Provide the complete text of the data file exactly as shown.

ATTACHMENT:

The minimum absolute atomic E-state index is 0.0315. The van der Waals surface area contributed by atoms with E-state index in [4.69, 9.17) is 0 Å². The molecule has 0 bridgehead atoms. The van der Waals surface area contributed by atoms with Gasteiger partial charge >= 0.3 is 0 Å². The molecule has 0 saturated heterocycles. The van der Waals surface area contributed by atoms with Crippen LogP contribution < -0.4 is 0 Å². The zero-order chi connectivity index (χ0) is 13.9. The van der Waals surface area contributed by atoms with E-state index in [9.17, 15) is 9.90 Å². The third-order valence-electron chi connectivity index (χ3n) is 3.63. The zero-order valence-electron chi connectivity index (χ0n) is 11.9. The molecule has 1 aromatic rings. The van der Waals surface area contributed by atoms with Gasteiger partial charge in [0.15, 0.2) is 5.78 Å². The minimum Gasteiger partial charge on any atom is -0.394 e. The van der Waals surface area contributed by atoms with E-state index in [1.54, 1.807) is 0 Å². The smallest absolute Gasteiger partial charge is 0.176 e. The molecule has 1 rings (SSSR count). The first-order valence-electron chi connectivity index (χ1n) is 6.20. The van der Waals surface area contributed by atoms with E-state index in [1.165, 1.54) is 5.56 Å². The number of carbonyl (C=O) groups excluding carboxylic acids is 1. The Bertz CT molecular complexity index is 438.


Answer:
The minimum absolute atomic E-state index is 0.0315. The van der Waals surface area contributed by atoms with E-state index in [4.69, 9.17) is 0 Å². The molecule has 0 bridgehead atoms. The van der Waals surface area contributed by atoms with Gasteiger partial charge >= 0.3 is 0 Å². The molecule has 0 saturated heterocycles. The van der Waals surface area contributed by atoms with Crippen LogP contribution < -0.4 is 0 Å². The zero-order chi connectivity index (χ0) is 13.9. The van der Waals surface area contributed by atoms with E-state index in [9.17, 15) is 9.90 Å². The third-order valence-electron chi connectivity index (χ3n) is 3.63. The zero-order valence-electron chi connectivity index (χ0n) is 11.9. The molecule has 1 aromatic rings. The van der Waals surface area contributed by atoms with Gasteiger partial charge in [0.15, 0.2) is 5.78 Å². The minimum Gasteiger partial charge on any atom is -0.394 e. The van der Waals surface area contributed by atoms with E-state index in [1.54, 1.807) is 0 Å². The smallest absolute Gasteiger partial charge is 0.176 e. The molecule has 1 rings (SSSR count). The first-order valence-electron chi connectivity index (χ1n) is 6.20. The van der Waals surface area contributed by atoms with E-state index in [1.165, 1.54) is 5.56 Å². The number of carbonyl (C=O) groups excluding carboxylic acids is 1. The Bertz CT molecular complexity index is 438.